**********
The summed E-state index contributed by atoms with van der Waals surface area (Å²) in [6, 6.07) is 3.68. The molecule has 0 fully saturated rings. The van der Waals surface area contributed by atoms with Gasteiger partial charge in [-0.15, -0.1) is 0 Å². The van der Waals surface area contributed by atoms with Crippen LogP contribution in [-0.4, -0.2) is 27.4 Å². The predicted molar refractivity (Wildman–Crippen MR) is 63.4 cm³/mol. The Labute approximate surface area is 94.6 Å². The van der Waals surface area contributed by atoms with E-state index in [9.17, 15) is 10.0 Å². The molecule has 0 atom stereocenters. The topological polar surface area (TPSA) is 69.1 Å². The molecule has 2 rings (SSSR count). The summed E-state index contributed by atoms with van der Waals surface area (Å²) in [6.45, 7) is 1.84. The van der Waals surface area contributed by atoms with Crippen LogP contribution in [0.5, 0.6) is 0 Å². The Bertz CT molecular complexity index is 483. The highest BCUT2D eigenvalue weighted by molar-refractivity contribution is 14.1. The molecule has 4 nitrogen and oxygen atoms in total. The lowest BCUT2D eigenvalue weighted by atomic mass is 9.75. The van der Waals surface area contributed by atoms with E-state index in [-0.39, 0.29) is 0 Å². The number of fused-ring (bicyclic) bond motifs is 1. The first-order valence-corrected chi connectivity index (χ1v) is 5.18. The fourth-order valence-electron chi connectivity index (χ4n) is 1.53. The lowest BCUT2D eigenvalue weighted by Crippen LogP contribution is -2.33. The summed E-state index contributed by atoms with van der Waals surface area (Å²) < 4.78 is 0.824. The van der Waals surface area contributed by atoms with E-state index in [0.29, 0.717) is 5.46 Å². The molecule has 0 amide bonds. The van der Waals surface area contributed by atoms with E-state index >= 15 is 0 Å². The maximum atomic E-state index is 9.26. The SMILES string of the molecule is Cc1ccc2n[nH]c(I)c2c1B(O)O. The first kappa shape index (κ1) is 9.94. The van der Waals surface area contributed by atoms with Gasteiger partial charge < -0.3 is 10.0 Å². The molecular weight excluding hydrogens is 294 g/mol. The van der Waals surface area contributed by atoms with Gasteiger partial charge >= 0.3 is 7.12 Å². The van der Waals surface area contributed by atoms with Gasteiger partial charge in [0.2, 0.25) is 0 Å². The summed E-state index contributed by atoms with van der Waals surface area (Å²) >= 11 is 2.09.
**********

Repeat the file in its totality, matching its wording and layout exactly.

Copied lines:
The summed E-state index contributed by atoms with van der Waals surface area (Å²) in [6, 6.07) is 3.68. The molecule has 0 fully saturated rings. The van der Waals surface area contributed by atoms with Gasteiger partial charge in [-0.15, -0.1) is 0 Å². The van der Waals surface area contributed by atoms with Crippen LogP contribution in [-0.4, -0.2) is 27.4 Å². The predicted molar refractivity (Wildman–Crippen MR) is 63.4 cm³/mol. The Labute approximate surface area is 94.6 Å². The van der Waals surface area contributed by atoms with E-state index in [9.17, 15) is 10.0 Å². The molecule has 0 atom stereocenters. The topological polar surface area (TPSA) is 69.1 Å². The molecule has 2 rings (SSSR count). The summed E-state index contributed by atoms with van der Waals surface area (Å²) in [6.45, 7) is 1.84. The van der Waals surface area contributed by atoms with Crippen LogP contribution in [0.5, 0.6) is 0 Å². The Bertz CT molecular complexity index is 483. The highest BCUT2D eigenvalue weighted by molar-refractivity contribution is 14.1. The molecule has 4 nitrogen and oxygen atoms in total. The lowest BCUT2D eigenvalue weighted by atomic mass is 9.75. The van der Waals surface area contributed by atoms with E-state index in [-0.39, 0.29) is 0 Å². The number of fused-ring (bicyclic) bond motifs is 1. The first-order valence-corrected chi connectivity index (χ1v) is 5.18. The fourth-order valence-electron chi connectivity index (χ4n) is 1.53. The lowest BCUT2D eigenvalue weighted by Crippen LogP contribution is -2.33. The summed E-state index contributed by atoms with van der Waals surface area (Å²) < 4.78 is 0.824. The van der Waals surface area contributed by atoms with E-state index in [0.29, 0.717) is 5.46 Å². The molecule has 0 amide bonds. The van der Waals surface area contributed by atoms with E-state index >= 15 is 0 Å². The maximum atomic E-state index is 9.26. The SMILES string of the molecule is Cc1ccc2n[nH]c(I)c2c1B(O)O. The first kappa shape index (κ1) is 9.94. The van der Waals surface area contributed by atoms with Gasteiger partial charge < -0.3 is 10.0 Å². The molecular weight excluding hydrogens is 294 g/mol. The van der Waals surface area contributed by atoms with Gasteiger partial charge >= 0.3 is 7.12 Å². The van der Waals surface area contributed by atoms with Gasteiger partial charge in [0.2, 0.25) is 0 Å². The summed E-state index contributed by atoms with van der Waals surface area (Å²) >= 11 is 2.09.